A New Entrepreneurial Path For Palestine   - MISSION

A New Entrepreneurial Path For Palestine


There are numerous industries in the MENA region barely touched by technology which will soon become reliant on it. There is no doubt that we will need seasoned entrepreneurs to lead that transformation, and emerging Palestinian entreprenuers must become a critical part of this yet unwritten story. For this to happen action needs to be taken now.

The Opportunity

Tech start-ups offer a unique path forward for our economy and society. Nowadays, a savvy entrepreneur can launch a software application from a small incubator and market it online to thousands of potential customers with massive space for growth and profit. Palestine already has these entrepreneurs, and many of them created and scaled unique tech start-ups regionally and internationally. Now, we need more of these. A lot more.

We must work (really work) across private, public and academic sectors to prioritise the development of a thriving entrepreneurial ecosystem. This will require open-cooperation amongst stakeholders, a major cultural shift that normalizes strategic risk-taking, and a lot of investments instead of donations.

Initial Recommendations to Get Behind

  1. We need to establish a supervisory board to monitor technology/business-related university teaching, sync stakeholders’ efforts, and push the tech-entrepreneurship ecosystem forward.

    We owe it to our students to provide them with the needed skill-sets to find jobs, create companies, and develop themselves further. Starting with technology/business-related education, major stakeholders (academia, students, tech-startups ecosystem, and government) should establish a supervisory board that calibrates high standards at Palestinain educational institutions. Put simply, our students are not being challenged enough in their university classrooms, and this needs to change for the private sector to receive the talent suited for its needs and potential growth.

    As part of a collaborative process that is based on data, the board can challenge universities to create and execute-on adapted curriculums addressing the developments of our age, for example, cryptocurrency or big data. From the other side, the board can push the entrepreneurial ecosystem to make use of these frequent educational developments. Moreover, as part of its capacity, the supervisory board can help to foster a more interconnected Palestinian entreprenurial ecosystem where parts of the puzzle start complementing each other.

    What is needed to start this? A governmental decree that passes the board, its independence, and authority into official policy, and then the democratic assembly of a diverse board encompassing all major stakeholders. The board’s decision making/reporting/accounting/research processes will need to be strategized at the board’s initial meetings in line with its sanctioned authority.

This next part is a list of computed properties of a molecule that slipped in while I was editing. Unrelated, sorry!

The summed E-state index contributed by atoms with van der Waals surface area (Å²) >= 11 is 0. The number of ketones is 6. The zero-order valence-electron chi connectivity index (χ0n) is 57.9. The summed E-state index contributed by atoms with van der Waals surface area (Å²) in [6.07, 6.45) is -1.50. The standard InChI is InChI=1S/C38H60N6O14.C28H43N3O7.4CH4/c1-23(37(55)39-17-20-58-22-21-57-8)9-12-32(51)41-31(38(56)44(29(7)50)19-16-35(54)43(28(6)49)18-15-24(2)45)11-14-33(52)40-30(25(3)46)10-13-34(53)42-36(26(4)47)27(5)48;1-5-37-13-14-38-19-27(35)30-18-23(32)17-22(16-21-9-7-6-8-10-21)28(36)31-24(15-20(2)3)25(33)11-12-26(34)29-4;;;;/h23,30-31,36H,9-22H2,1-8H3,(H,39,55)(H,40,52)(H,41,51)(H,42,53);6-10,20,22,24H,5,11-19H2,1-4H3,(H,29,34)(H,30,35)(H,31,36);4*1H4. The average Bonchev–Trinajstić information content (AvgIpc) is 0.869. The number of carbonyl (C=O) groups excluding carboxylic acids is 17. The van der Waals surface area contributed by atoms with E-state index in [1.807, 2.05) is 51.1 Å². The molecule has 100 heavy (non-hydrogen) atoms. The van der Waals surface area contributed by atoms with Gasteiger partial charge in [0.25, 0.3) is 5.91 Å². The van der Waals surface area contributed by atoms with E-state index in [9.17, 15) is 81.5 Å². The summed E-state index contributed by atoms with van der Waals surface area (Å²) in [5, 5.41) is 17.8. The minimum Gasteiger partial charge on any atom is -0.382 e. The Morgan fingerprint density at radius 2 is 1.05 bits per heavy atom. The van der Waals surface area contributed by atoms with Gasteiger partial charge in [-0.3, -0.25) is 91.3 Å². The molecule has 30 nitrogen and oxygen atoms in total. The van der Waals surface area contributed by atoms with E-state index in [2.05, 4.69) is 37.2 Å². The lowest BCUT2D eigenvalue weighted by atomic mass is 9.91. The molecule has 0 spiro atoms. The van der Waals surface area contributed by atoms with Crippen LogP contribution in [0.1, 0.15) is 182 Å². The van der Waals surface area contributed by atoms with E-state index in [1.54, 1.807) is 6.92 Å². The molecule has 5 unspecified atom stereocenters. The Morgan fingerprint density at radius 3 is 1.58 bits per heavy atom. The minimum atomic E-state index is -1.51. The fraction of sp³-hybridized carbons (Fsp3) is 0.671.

2. International donors should phase-out non-essential donations, and start facilitating investments in locally-based startups and investment funds.

    In numbers, between 1994 and 2017, foreign aid provided to Palestinians stood at around USD 36.5 billion, most of which were grants.[1] For the next 10 years and beyond, we ought to convert a decent percentage of that foreign aid into investments so that we develop the sustainability required to not need foreign aid.

    The Palestinian economy must sustain itself, and grants will never get us there. By providing unique startups/investment funds with capital - while expecting/requiring a return on that investment - the incentives shift and so will the outcomes for all of us.

  3. We need a cultural shift that starts with each of us.

    For the Palestinian entrepreneurial ecosystem to be successful it ought to be inclusive while maintaining high effectiveness at creating/growing amazing tech-startups. Starting a tech-startup is not and will never be an easy task, hence why those who take this path should be willing to own it completely with all its ups and downs; ecosystem enablers should communicate this clearly to upcoming/current entrepreneurs. While maintaining clear communication on the complexity of starting a startup, we should simultaneously work to expand the pool of those who take this unique road by empowering more Palestinian youth/women to join, and by spreading the geographical zones where tech-entrepreneurship activity takes place. At the core, the message to our youth should be that it’s okay to innovate, it’s okay to challenge the status-quo, it’s okay to try really hard and yet fail. Palestine has so much to offer, and very little of its potential is utilized. This doesn’t have to be the case.Artboard 1

The aforementioned points are by no means a full list of the steps we must implement in our local ecosystem. My aim in this article is to start a serious conversation amongst stakeholders to drive our entrepreneurial ecosystem to the next level, and take-part in leading the MENA region’s technological revolution. If this excites you, and you want/can assist, please, email me at d@mission.org.ps, and let’s talk!


  1. https://www.palestineeconomy.ps/donors/en


Dawoud Zahran

Dawoud the Founder & Director of MISSION Startups Center, the Curator of the Global Shapers Community in Ramallah, and an Oxford University Alumnus.